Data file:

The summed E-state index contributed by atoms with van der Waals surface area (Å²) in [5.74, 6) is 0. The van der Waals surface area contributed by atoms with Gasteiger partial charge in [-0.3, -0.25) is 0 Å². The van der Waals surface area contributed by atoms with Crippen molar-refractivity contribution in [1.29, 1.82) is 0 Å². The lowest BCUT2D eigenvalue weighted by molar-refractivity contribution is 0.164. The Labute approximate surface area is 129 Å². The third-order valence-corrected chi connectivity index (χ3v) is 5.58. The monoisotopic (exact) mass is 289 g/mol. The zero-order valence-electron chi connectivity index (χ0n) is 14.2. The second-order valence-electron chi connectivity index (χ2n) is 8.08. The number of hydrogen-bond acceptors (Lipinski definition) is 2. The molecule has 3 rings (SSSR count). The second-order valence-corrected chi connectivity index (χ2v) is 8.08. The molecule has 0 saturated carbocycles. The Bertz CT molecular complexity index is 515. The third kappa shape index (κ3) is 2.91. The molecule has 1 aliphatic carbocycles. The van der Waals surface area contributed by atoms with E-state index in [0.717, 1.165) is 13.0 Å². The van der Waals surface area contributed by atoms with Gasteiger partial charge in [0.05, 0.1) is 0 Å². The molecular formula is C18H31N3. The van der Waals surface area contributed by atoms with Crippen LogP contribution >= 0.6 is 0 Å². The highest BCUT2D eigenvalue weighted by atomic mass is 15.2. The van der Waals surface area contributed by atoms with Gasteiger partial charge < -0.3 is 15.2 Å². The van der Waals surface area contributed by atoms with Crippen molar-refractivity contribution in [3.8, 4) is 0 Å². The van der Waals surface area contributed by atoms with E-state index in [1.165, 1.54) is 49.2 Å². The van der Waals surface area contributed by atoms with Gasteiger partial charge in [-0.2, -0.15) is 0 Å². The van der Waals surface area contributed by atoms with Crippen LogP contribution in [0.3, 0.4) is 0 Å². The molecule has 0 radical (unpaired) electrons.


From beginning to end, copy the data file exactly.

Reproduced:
The summed E-state index contributed by atoms with van der Waals surface area (Å²) in [5.74, 6) is 0. The van der Waals surface area contributed by atoms with Gasteiger partial charge in [-0.3, -0.25) is 0 Å². The van der Waals surface area contributed by atoms with Crippen molar-refractivity contribution in [1.29, 1.82) is 0 Å². The lowest BCUT2D eigenvalue weighted by molar-refractivity contribution is 0.164. The Labute approximate surface area is 129 Å². The third-order valence-corrected chi connectivity index (χ3v) is 5.58. The monoisotopic (exact) mass is 289 g/mol. The zero-order valence-electron chi connectivity index (χ0n) is 14.2. The second-order valence-electron chi connectivity index (χ2n) is 8.08. The number of hydrogen-bond acceptors (Lipinski definition) is 2. The molecule has 3 rings (SSSR count). The second-order valence-corrected chi connectivity index (χ2v) is 8.08. The molecule has 0 saturated carbocycles. The Bertz CT molecular complexity index is 515. The third kappa shape index (κ3) is 2.91. The molecule has 1 aliphatic carbocycles. The van der Waals surface area contributed by atoms with E-state index in [0.717, 1.165) is 13.0 Å². The van der Waals surface area contributed by atoms with Gasteiger partial charge in [0.05, 0.1) is 0 Å². The molecular formula is C18H31N3. The van der Waals surface area contributed by atoms with Crippen LogP contribution >= 0.6 is 0 Å². The highest BCUT2D eigenvalue weighted by atomic mass is 15.2. The van der Waals surface area contributed by atoms with Gasteiger partial charge < -0.3 is 15.2 Å². The van der Waals surface area contributed by atoms with Crippen molar-refractivity contribution in [3.8, 4) is 0 Å². The van der Waals surface area contributed by atoms with E-state index in [1.165, 1.54) is 49.2 Å². The van der Waals surface area contributed by atoms with Gasteiger partial charge in [-0.2, -0.15) is 0 Å². The van der Waals surface area contributed by atoms with Crippen LogP contribution in [0.3, 0.4) is 0 Å². The molecule has 0 radical (unpaired) electrons.